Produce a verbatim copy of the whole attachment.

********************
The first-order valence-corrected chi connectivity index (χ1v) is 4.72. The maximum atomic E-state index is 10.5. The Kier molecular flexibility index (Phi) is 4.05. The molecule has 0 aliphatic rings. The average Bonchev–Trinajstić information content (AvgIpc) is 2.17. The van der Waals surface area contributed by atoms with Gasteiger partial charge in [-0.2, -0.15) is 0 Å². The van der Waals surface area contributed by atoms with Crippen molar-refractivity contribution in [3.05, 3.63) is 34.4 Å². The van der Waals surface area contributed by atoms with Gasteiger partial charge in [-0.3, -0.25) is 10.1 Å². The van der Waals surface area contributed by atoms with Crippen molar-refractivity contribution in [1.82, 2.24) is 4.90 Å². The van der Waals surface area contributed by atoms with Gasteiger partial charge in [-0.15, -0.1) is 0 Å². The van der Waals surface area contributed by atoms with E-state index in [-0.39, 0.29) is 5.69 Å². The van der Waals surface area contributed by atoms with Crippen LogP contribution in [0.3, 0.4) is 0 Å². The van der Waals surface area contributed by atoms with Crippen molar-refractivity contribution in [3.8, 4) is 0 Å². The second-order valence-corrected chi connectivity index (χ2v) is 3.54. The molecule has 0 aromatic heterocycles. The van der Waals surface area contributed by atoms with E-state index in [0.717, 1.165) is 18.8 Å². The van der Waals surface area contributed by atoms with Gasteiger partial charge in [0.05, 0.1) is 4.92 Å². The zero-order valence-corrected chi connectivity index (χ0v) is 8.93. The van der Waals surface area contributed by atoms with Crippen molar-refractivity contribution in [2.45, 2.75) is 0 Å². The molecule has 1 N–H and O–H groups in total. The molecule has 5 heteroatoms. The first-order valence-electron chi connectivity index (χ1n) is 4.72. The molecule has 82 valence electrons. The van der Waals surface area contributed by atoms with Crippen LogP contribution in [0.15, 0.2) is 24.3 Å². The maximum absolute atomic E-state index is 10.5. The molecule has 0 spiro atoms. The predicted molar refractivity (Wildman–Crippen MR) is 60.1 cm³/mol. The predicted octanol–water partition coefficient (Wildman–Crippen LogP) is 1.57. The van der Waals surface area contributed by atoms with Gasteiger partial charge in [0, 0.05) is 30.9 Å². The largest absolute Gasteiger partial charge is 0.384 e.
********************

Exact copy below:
The first-order valence-corrected chi connectivity index (χ1v) is 4.72. The maximum atomic E-state index is 10.5. The Kier molecular flexibility index (Phi) is 4.05. The molecule has 0 aliphatic rings. The average Bonchev–Trinajstić information content (AvgIpc) is 2.17. The van der Waals surface area contributed by atoms with Gasteiger partial charge in [-0.2, -0.15) is 0 Å². The van der Waals surface area contributed by atoms with Crippen molar-refractivity contribution in [3.05, 3.63) is 34.4 Å². The van der Waals surface area contributed by atoms with Gasteiger partial charge in [-0.3, -0.25) is 10.1 Å². The van der Waals surface area contributed by atoms with Crippen molar-refractivity contribution in [1.82, 2.24) is 4.90 Å². The van der Waals surface area contributed by atoms with Gasteiger partial charge in [-0.15, -0.1) is 0 Å². The van der Waals surface area contributed by atoms with E-state index in [-0.39, 0.29) is 5.69 Å². The van der Waals surface area contributed by atoms with Crippen LogP contribution in [0.3, 0.4) is 0 Å². The van der Waals surface area contributed by atoms with Crippen molar-refractivity contribution in [3.8, 4) is 0 Å². The second-order valence-corrected chi connectivity index (χ2v) is 3.54. The molecule has 0 aromatic heterocycles. The van der Waals surface area contributed by atoms with E-state index in [0.717, 1.165) is 18.8 Å². The van der Waals surface area contributed by atoms with Gasteiger partial charge in [0.05, 0.1) is 4.92 Å². The zero-order valence-corrected chi connectivity index (χ0v) is 8.93. The van der Waals surface area contributed by atoms with Crippen molar-refractivity contribution in [2.45, 2.75) is 0 Å². The molecule has 1 N–H and O–H groups in total. The molecule has 5 heteroatoms. The first-order valence-electron chi connectivity index (χ1n) is 4.72. The molecule has 82 valence electrons. The van der Waals surface area contributed by atoms with Crippen LogP contribution in [0.15, 0.2) is 24.3 Å². The maximum absolute atomic E-state index is 10.5. The molecule has 0 spiro atoms. The predicted molar refractivity (Wildman–Crippen MR) is 60.1 cm³/mol. The predicted octanol–water partition coefficient (Wildman–Crippen LogP) is 1.57. The van der Waals surface area contributed by atoms with Gasteiger partial charge in [0, 0.05) is 30.9 Å². The largest absolute Gasteiger partial charge is 0.384 e.